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Living on Teejop - Indigenous Land

I live on land known to most as Madison, WI, but taken from the Ho-Chunk people and known to them as as Teejop. I'm grateful to the Ho-Chunk, Očhéthi Šakówiŋ, Myaamia, Sauk and Meskwaki, Peoria, and Kiikaapoi (Kickapoo) people who have loved and tended the land I now love and tend for thousands of years. I'm grateful for the strong presence of Ho-Chunk and Ojibwe (Chippewa) communities in and around Teejop today. There are 12 Indigenous Nations of Wisconsin: Bad River Band of Lake Superior Chippewa, Brothertown Nation (not federally/state recognized), Forest County Potawatomi, Ho-Chunk Nation, Lac Courte Oreilles Band of Lake Superior Chippewa, Menominee Indian Tribe of Wisconsin, Oneida Nation, Red Cliff Band of Lake Superior Chippewa, Sokaogon Chippewa Community, St. Croix Chippewa Indians of Wisconsin, Stockbridge-Munsee, Community Band of Mohican Indians. I am grateful to be a part of their community and sorry for the suffering they have endured and continue to endure under colonialism. 
Wa’įnįįgįnapšąną - Thank you.

Acknowledgements: Bio

Black Lives Matter

Stories shape our worldview, the stories we choose to hear and the stories we choose to tell.

Stories open our imagination to new ideas, places, cultures, and people. Stories deepen our empathy and understanding. 

George Floyd was murdered by a Minneapolis police officer on May 25, 2020, and the world took notice, but he was not the first, nor the last BIPOC* murdered by police.  (*Black, Indigenous, and other People of Color)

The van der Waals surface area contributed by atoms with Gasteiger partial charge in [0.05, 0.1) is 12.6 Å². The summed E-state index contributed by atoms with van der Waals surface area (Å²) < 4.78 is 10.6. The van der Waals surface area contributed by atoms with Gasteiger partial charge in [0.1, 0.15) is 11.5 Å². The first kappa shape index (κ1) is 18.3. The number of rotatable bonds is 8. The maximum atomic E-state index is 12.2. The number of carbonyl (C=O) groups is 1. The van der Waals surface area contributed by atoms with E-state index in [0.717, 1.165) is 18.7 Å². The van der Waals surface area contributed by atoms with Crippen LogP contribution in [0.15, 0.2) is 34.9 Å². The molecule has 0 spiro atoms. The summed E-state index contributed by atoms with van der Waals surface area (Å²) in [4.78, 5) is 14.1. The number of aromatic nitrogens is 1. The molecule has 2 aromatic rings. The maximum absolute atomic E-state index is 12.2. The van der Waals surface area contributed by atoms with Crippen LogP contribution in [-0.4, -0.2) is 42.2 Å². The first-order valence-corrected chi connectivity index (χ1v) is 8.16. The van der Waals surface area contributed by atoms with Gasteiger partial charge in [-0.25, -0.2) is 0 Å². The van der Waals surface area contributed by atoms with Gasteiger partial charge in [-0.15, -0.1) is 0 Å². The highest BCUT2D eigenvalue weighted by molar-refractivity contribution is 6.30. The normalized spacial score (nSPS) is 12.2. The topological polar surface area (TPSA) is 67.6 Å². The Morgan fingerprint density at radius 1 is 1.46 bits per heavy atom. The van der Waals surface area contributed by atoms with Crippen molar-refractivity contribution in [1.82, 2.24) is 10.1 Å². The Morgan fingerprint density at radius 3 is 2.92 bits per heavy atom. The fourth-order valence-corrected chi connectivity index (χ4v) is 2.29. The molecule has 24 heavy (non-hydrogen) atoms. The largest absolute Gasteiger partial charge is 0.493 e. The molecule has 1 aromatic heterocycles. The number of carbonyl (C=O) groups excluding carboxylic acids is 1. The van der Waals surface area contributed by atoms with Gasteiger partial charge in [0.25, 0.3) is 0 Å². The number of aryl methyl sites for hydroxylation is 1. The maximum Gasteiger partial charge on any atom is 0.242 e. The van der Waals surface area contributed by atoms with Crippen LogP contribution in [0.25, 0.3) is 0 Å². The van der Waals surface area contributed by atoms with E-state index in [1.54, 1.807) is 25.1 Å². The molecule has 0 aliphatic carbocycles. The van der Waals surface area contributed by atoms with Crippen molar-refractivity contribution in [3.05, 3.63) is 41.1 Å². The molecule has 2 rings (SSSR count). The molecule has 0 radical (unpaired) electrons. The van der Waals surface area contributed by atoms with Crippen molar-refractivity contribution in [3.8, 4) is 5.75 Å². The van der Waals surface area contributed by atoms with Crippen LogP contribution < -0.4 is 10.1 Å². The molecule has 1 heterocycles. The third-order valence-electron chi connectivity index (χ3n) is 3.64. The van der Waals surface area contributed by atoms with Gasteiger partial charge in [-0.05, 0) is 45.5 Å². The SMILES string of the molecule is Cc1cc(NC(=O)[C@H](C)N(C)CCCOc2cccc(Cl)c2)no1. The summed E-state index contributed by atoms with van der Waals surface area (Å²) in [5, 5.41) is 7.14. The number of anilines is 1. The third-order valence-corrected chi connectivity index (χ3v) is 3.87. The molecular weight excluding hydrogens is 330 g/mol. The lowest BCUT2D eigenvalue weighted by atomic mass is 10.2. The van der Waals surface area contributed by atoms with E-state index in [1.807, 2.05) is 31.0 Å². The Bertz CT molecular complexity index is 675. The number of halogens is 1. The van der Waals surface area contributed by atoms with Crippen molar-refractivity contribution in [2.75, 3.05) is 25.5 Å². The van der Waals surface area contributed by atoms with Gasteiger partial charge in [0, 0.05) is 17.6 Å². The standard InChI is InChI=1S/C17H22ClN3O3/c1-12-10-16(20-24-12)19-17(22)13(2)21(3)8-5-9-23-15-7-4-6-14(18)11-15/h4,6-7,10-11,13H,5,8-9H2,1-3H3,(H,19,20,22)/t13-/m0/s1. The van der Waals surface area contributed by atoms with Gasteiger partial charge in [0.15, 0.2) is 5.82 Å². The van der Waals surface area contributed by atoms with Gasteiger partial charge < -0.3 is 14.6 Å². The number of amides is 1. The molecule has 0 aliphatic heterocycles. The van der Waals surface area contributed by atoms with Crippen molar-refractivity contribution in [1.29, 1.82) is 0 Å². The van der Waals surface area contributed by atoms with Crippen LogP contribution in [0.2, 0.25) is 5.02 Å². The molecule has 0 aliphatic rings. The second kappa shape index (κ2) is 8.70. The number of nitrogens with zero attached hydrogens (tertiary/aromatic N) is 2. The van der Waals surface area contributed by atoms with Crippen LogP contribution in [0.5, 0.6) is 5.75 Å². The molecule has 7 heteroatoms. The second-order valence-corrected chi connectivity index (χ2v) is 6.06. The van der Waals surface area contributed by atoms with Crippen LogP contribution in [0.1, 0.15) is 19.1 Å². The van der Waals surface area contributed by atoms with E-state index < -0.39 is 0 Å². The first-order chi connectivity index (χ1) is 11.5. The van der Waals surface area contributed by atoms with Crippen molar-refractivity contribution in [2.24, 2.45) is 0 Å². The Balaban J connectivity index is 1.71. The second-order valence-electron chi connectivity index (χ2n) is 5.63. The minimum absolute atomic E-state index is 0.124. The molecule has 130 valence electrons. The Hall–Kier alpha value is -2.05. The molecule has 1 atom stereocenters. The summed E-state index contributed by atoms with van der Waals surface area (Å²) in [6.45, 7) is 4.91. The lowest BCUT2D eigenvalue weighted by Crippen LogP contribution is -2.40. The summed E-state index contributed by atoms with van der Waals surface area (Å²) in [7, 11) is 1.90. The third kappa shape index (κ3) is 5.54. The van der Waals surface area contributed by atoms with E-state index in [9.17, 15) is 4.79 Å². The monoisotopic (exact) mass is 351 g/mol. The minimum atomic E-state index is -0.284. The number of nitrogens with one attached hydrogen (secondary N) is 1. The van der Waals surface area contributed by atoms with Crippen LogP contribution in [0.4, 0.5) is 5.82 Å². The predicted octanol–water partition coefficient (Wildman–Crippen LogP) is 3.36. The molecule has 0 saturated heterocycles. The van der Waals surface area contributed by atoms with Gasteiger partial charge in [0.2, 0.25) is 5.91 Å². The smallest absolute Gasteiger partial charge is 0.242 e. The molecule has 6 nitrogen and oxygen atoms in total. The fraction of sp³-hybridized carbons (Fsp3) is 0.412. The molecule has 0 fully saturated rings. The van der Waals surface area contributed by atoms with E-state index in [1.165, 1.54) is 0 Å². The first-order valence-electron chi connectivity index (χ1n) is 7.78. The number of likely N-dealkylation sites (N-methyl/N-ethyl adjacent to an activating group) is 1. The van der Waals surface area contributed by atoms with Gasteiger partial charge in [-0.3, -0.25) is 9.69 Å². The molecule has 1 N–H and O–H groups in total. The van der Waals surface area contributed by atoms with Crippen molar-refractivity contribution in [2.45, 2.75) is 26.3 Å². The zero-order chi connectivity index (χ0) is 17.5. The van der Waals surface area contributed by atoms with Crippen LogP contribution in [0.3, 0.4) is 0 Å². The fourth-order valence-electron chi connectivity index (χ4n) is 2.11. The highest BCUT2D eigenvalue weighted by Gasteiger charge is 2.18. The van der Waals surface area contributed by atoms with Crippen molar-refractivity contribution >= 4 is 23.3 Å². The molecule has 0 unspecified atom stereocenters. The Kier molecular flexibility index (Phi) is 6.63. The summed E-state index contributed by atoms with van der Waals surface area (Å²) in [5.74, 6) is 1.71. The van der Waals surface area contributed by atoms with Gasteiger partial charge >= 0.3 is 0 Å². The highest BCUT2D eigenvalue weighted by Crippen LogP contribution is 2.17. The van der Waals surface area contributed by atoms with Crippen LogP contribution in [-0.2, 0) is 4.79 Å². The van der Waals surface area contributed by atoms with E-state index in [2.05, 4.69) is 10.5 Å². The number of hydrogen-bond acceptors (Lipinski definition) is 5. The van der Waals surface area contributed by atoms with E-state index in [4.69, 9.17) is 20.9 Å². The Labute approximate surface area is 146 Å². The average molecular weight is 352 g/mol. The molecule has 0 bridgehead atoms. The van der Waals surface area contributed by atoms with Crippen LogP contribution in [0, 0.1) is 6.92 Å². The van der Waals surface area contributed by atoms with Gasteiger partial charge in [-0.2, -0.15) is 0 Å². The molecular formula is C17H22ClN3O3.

We can choose to hear this story of injustice, of systems built out of slave catching.

We can choose to seek the stories of Black and Indigenous people and all People of Color. 

Historical and current. Of tragedy and triumph.

We can use our imagiNATION to imagine a better nation.

We can choose to seek the stories we are not told. 

Acknowledgements: Bio

Witnessing Injustice

Injustice surrounds us. It is built into our systems, but we don't have accept it. 

As a cis, white, able-bodied woman, I carry privilege, but I no longer carry guilt. I am not responsible for what happened before me, but I am responsible for what I do with it now. I make mistakes, but that is part of being human - being a human who wants better for our nation. 

Please join me in recognizing systems of oppression and changing how we interact with them - from understanding the racial history of our country, to acknowledging trans people in their full humanity, to learning to interrupt hate, to not putting down our bodies (especially in the presence of children), to discovering our ancestral and family stories. There's a lot to do, but there's a lot we can do if we take it one step at a time. Thank you. 

Acknowledgements: Bio
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